To the best of our knowledge, this is the first study to show that dysnatremias (both hypoand hypernatremia) are associated with stroke, especially ischemic stroke, in CKD population. Patients with dysnatremias showed higher incidence of diabetes, heart failure, mental illness, liver cirrhosis, cancer history, and diuretics treatment. Furthermore, recurrent dysnatremias increase the risk of stroke.

Dysnatremias can be classified into mild, moderate, and severe types based on symptoms. The prevalence rate of overall hypo- and hypernatremia in CKD patients was 3.83% and 0.55%, respectively, as revealed by our analysis of the dataset. In addition, the prevalence rate of severe hypo- and hypernatremia (data not shown) was 0.79% and 0.40%, respectively. These prevalence rates were much lower than those presented in a large-scale study conducted in America [3,10], possibly implying that clinical physicians in Taiwan seemed to omit the symptom of mild dysnatremias in CKD patients despite the high mortality rate [3,10]. Therefore, we focused on severe dysnatremias in the present study because of its greater severity and complexity, and it deserves more attention.

Dysnatremias patients displayed high prevalence rates of diabetes, chronic heart failure, mental illness, liver cirrhosis, malignancies, and diuretics use. Hyponatremia is possibly caused by reduced arterial effective volume in heart failure and liver cirrhosis, by inappropriate secretion of ADH in malignancy, and by renal sodium loss in diuretics use [1]. Diabetes is also an independent risk factor of hyponatremia as revealed in a study [11]. Moreover, hypernatremia is possibly caused by impaired access to water in mental illness [12]. In addition, loop diuretic is a risk factor for hypernatremia resulting from impaired concentration gradient in kidney medulla and from high water loss [11].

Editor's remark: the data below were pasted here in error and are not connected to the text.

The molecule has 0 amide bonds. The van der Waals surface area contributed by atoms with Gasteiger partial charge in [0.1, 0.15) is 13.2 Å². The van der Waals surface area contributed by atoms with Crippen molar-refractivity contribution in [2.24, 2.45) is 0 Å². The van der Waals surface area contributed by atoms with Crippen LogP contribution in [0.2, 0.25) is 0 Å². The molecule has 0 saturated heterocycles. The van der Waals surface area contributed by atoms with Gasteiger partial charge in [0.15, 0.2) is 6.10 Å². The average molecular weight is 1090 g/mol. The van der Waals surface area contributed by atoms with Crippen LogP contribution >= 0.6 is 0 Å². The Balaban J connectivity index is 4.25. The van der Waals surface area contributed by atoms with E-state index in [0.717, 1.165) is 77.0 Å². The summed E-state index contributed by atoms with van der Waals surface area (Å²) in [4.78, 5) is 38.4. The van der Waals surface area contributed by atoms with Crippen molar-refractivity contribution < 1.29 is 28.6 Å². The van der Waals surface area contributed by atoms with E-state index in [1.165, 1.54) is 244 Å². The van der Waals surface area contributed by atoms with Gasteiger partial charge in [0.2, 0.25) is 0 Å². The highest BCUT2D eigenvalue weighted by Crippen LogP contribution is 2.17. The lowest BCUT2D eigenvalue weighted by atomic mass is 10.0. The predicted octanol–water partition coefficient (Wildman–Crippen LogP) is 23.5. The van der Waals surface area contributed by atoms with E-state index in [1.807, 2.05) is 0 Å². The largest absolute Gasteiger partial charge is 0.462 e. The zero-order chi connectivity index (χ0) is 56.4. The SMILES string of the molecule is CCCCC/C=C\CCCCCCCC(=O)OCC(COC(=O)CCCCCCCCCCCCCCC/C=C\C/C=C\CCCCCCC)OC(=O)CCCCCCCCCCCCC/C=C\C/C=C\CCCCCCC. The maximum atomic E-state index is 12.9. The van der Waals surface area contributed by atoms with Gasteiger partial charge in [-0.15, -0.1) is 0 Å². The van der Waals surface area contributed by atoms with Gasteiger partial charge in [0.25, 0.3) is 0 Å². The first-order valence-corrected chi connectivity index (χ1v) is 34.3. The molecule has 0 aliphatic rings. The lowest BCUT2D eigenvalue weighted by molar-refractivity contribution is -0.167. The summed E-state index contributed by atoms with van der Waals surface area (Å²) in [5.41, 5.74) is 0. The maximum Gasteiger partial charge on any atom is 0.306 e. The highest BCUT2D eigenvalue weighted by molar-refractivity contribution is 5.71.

Three factors may explain the increased risk of ischemic stroke in hyponatremia. The first possible factor is hypoxia. In patients with hyponatremic encephalopathy, hypoxia usually develops through two mechanisms: neurogenic pulmonary edema and hypercapnia respiratory failure [13]. Hypoxia cannot only cause deterioration of cerebral edema [14] but also contributes to ischemic stroke. Studies have shown that hypoxia can increase resting blood pressure and cerebral vascular resistance [15]. In addition, hypoxia induces expression of proinflammatory transcription factors, leading to endothelial dysfunction and then to atherosclerosis [16]. Second, activation of the renin–angiotensin system (RAS) can increase the incidence of ischemic stroke. Hyponatremia is not only a marker representing the degree of RAS activation but also a contributory factor to RAS activation [17]. RAS activation can exert numerous adverse effects on vascular endothelium, resulting in atherosclerosis [18]. RAS activation can also lead to plaque rupture in atherosclerotic lesions, along with with cardiac and brain damage [19,20]. Third, a study has shown that hyponatremia impairs NOdependent vasodilatation in cerebral artery [21]. Dysregulation of perfusion in cerebral vessels is possibly related to occurrence of ischemic stroke.

Ischemic stroke is often encountered in hypernatremic patients. In a previous case series, radiologic examination of the CNS of hypernatremic patients revealed that approximately 20% of patients had cerebral infarction [22]. High risk of ischemic stroke in hypernatremia may be attributed to two factors. First, numerous case reports have shown that hypernatremia is related to formation of thrombosis, including those that form in intra-cranial vessels [23]. In addition, serum hypertonicity can deform and render erythrocytes rigid, [24] which may result in increased blood viscosity [25] and thrombosis formation when combined with dehydration (often accompanied by hypernatremia). Second, a majority of hypernatremic patients are dehydrated. Studies have shown that dehydration is risk factor for ischemic stroke [26,27] because it can reduce cerebral blood flow and then precipitate in ischemic stroke and even result in sympathetic system activation, triggering the coagulation cascade [28]. However, the difference between hyponatremic and hypernatremic patients for the risk of stroke may be needed to further clarify in the future.